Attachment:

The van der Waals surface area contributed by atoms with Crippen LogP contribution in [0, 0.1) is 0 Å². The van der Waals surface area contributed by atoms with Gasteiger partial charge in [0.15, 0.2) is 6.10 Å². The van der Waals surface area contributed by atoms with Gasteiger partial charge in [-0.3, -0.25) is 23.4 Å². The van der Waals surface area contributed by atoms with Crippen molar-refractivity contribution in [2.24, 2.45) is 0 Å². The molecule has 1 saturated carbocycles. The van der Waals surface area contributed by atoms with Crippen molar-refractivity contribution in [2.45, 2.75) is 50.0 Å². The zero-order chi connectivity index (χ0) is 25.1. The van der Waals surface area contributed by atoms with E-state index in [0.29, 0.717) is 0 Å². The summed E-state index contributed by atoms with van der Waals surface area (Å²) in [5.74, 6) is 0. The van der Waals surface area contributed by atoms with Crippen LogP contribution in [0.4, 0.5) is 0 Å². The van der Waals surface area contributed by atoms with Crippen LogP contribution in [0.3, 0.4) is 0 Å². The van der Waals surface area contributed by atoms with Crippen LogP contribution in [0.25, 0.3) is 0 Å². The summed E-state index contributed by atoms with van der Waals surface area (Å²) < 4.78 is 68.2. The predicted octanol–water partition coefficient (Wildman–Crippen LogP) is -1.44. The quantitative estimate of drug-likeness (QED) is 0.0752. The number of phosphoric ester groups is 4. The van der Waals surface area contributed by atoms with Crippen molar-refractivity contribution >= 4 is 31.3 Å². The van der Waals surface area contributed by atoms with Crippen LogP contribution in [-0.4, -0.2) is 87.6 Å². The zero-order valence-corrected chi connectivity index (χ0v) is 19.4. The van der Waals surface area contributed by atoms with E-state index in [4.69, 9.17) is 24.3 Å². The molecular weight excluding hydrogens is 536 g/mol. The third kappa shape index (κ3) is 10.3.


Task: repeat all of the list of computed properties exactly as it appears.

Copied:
The van der Waals surface area contributed by atoms with Crippen LogP contribution in [0, 0.1) is 0 Å². The van der Waals surface area contributed by atoms with Gasteiger partial charge in [0.15, 0.2) is 6.10 Å². The van der Waals surface area contributed by atoms with Gasteiger partial charge in [-0.3, -0.25) is 23.4 Å². The van der Waals surface area contributed by atoms with Crippen molar-refractivity contribution in [2.24, 2.45) is 0 Å². The molecule has 1 saturated carbocycles. The van der Waals surface area contributed by atoms with Crippen molar-refractivity contribution in [2.45, 2.75) is 50.0 Å². The zero-order chi connectivity index (χ0) is 25.1. The van der Waals surface area contributed by atoms with E-state index in [0.29, 0.717) is 0 Å². The summed E-state index contributed by atoms with van der Waals surface area (Å²) in [5.74, 6) is 0. The van der Waals surface area contributed by atoms with Crippen LogP contribution in [0.4, 0.5) is 0 Å². The van der Waals surface area contributed by atoms with Crippen LogP contribution in [0.3, 0.4) is 0 Å². The van der Waals surface area contributed by atoms with Crippen LogP contribution in [0.25, 0.3) is 0 Å². The summed E-state index contributed by atoms with van der Waals surface area (Å²) < 4.78 is 68.2. The predicted octanol–water partition coefficient (Wildman–Crippen LogP) is -1.44. The quantitative estimate of drug-likeness (QED) is 0.0752. The number of phosphoric ester groups is 4. The van der Waals surface area contributed by atoms with Crippen molar-refractivity contribution >= 4 is 31.3 Å². The van der Waals surface area contributed by atoms with Crippen LogP contribution in [-0.4, -0.2) is 87.6 Å². The zero-order valence-corrected chi connectivity index (χ0v) is 19.4. The van der Waals surface area contributed by atoms with E-state index in [4.69, 9.17) is 24.3 Å². The molecular weight excluding hydrogens is 536 g/mol. The third kappa shape index (κ3) is 10.3.